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The Washington Blade
Outrageous outreach? 'HIV is a gay disease' ad campaign sparks heated controversy
Zack Hudson
October 20, 2006
Washington Blade - October 20, 2006

Despite sharp criticism from some fellow AIDS service organizations, the creators of an edgy HIV awareness campaign defend their work as needed to shake gay men out of complacency surrounding the disease.

Much of the controversy surrounding the Los Angeles Gay & Lesbian Center's month-long campaign is focused on a statement in print advertisements, which reads, "HIV is a gay disease." "We tested and it and showed it to a lot of people. And we knew that it would stimulate a reaction. That was our intent. That was really one of the whole reasons behind this campaign, is to get gay men thinking and talking again about HIV," said Jim Key, chief public affairs officer for the L.A. Gay & Lesbian Center.

The agency has spent about $50,000 promoting its web site,, using billboards in addition to print ads, Key said.

The print ads appeared in local L.A. gay and lesbian publications like Frontiers. The billboards in West Hollywood do not carry the "HIV is a gay disease" headline, a crucial fact which Key, who is gay, said has been omitted in media coverage of the campaign.

Key blames much of the controversy on what he labeled as misreporting by the L.A. Times and the Associated Press, both of which covered the campaign and the ensuing controversy.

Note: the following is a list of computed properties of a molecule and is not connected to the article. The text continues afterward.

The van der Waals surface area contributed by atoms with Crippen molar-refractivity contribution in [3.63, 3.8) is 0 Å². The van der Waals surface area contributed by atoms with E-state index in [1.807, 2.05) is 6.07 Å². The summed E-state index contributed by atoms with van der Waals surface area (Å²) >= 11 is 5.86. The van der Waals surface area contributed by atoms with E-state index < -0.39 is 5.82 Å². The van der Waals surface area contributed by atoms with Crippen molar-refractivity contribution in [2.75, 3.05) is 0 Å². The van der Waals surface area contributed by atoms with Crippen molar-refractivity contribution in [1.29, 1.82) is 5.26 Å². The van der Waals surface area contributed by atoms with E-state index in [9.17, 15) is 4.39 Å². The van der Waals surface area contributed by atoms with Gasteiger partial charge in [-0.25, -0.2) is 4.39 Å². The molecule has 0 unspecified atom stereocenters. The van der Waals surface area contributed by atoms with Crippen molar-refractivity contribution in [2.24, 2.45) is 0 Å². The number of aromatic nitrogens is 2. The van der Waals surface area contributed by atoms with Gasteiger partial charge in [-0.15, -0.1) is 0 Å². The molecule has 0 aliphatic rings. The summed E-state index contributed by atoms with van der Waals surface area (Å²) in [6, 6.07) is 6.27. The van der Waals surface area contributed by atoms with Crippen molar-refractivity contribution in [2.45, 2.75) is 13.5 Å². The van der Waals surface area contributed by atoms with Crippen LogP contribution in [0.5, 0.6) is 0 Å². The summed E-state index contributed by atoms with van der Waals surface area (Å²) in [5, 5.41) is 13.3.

BUT CRITICS OF the campaign say the ads are ill-conceived, regardless of their target audience.

"I think promoting more responsibility in the gay community is a good thing. I don't think this is the way to do it," said Michael Weinstein, president of the L.A. based AIDS Healthcare Foundation.

After declaring HIV to be a gay disease, the print ads acknowledge in smaller type that "diseases don't have sexual orientations," but note that "in Los Angeles more than 75 percent of those living with HIV/AIDS are gay or bisexual men of all races and ethnicities." Weinstein, who is gay, countered the campaign's assertion by offering a broader view of the AIDS epidemic.

"I think it's wrong to look at AIDS from the vantage point of one's city or one's region. The face of AIDS on a global basis is heterosexual, it's female, it's black," he said.

Both the L.A. Gay & Lesbian Center and the AIDS Healthcare Foundation offer HIV testing and services.

ANOTHER DRAWBACK of the campaign is that it is being used by anti-gay detractors to stuff rhetorical cannons trained on gay rights and health issues, Weinstein said.

"I've already seen it on a right wing web site saying 'We've been telling you it's a gay disease, they've admitted it,'" he said.

A story titled "California Homosexual Organization Admits HIV/AIDS is a Gay Disease," which originated on, a Canadian evangelical ministry web site, has made the rounds to other conservative sites like Free and Conservative Life. The story paints a picture of "homosexual activists" finally admitting that HIV and AIDS are diseases "predominantly generated among homosexual men." Key argued that the ads are needed to get gay men to shed complacency over HIV and AIDS.

"You can't do anything about it until you acknowledge that it's a problem, and something that's still devastating our community," he said.